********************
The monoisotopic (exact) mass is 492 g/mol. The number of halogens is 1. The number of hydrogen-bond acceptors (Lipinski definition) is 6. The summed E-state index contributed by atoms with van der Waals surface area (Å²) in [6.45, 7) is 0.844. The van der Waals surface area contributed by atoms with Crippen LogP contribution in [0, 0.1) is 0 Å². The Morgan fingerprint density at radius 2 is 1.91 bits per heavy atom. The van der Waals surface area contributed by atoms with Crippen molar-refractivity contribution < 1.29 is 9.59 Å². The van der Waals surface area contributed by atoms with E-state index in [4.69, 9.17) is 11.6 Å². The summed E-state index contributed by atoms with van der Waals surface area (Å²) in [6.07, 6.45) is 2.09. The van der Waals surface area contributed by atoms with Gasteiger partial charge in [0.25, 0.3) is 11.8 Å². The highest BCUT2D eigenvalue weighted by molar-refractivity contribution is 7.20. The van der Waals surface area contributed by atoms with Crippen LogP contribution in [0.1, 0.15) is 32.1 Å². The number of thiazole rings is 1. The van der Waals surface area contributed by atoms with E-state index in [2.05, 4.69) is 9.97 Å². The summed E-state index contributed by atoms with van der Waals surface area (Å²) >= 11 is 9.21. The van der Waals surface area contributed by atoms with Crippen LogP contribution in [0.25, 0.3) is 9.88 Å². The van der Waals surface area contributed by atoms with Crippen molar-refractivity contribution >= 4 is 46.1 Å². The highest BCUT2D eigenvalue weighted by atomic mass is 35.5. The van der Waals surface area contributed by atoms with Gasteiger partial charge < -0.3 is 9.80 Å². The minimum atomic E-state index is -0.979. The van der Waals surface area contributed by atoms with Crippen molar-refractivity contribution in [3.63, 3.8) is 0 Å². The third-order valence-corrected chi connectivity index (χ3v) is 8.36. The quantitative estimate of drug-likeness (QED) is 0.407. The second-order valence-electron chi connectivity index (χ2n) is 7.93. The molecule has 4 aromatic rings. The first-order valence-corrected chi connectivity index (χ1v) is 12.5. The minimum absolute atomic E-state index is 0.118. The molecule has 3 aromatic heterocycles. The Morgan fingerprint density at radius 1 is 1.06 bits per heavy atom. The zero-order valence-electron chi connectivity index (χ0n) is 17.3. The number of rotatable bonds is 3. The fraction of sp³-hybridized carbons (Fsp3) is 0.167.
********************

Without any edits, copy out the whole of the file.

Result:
The monoisotopic (exact) mass is 492 g/mol. The number of halogens is 1. The number of hydrogen-bond acceptors (Lipinski definition) is 6. The summed E-state index contributed by atoms with van der Waals surface area (Å²) in [6.45, 7) is 0.844. The van der Waals surface area contributed by atoms with Crippen LogP contribution in [0, 0.1) is 0 Å². The Morgan fingerprint density at radius 2 is 1.91 bits per heavy atom. The van der Waals surface area contributed by atoms with Crippen molar-refractivity contribution < 1.29 is 9.59 Å². The van der Waals surface area contributed by atoms with E-state index in [4.69, 9.17) is 11.6 Å². The summed E-state index contributed by atoms with van der Waals surface area (Å²) in [6.07, 6.45) is 2.09. The van der Waals surface area contributed by atoms with Gasteiger partial charge in [0.25, 0.3) is 11.8 Å². The highest BCUT2D eigenvalue weighted by molar-refractivity contribution is 7.20. The van der Waals surface area contributed by atoms with Crippen LogP contribution in [0.1, 0.15) is 32.1 Å². The number of thiazole rings is 1. The van der Waals surface area contributed by atoms with E-state index in [2.05, 4.69) is 9.97 Å². The summed E-state index contributed by atoms with van der Waals surface area (Å²) >= 11 is 9.21. The van der Waals surface area contributed by atoms with Crippen LogP contribution in [0.25, 0.3) is 9.88 Å². The van der Waals surface area contributed by atoms with Crippen molar-refractivity contribution >= 4 is 46.1 Å². The highest BCUT2D eigenvalue weighted by atomic mass is 35.5. The van der Waals surface area contributed by atoms with Gasteiger partial charge < -0.3 is 9.80 Å². The minimum atomic E-state index is -0.979. The van der Waals surface area contributed by atoms with Crippen molar-refractivity contribution in [3.63, 3.8) is 0 Å². The third-order valence-corrected chi connectivity index (χ3v) is 8.36. The quantitative estimate of drug-likeness (QED) is 0.407. The second-order valence-electron chi connectivity index (χ2n) is 7.93. The molecule has 4 aromatic rings. The first-order valence-corrected chi connectivity index (χ1v) is 12.5. The minimum absolute atomic E-state index is 0.118. The molecule has 3 aromatic heterocycles. The Morgan fingerprint density at radius 1 is 1.06 bits per heavy atom. The zero-order valence-electron chi connectivity index (χ0n) is 17.3. The number of rotatable bonds is 3. The fraction of sp³-hybridized carbons (Fsp3) is 0.167.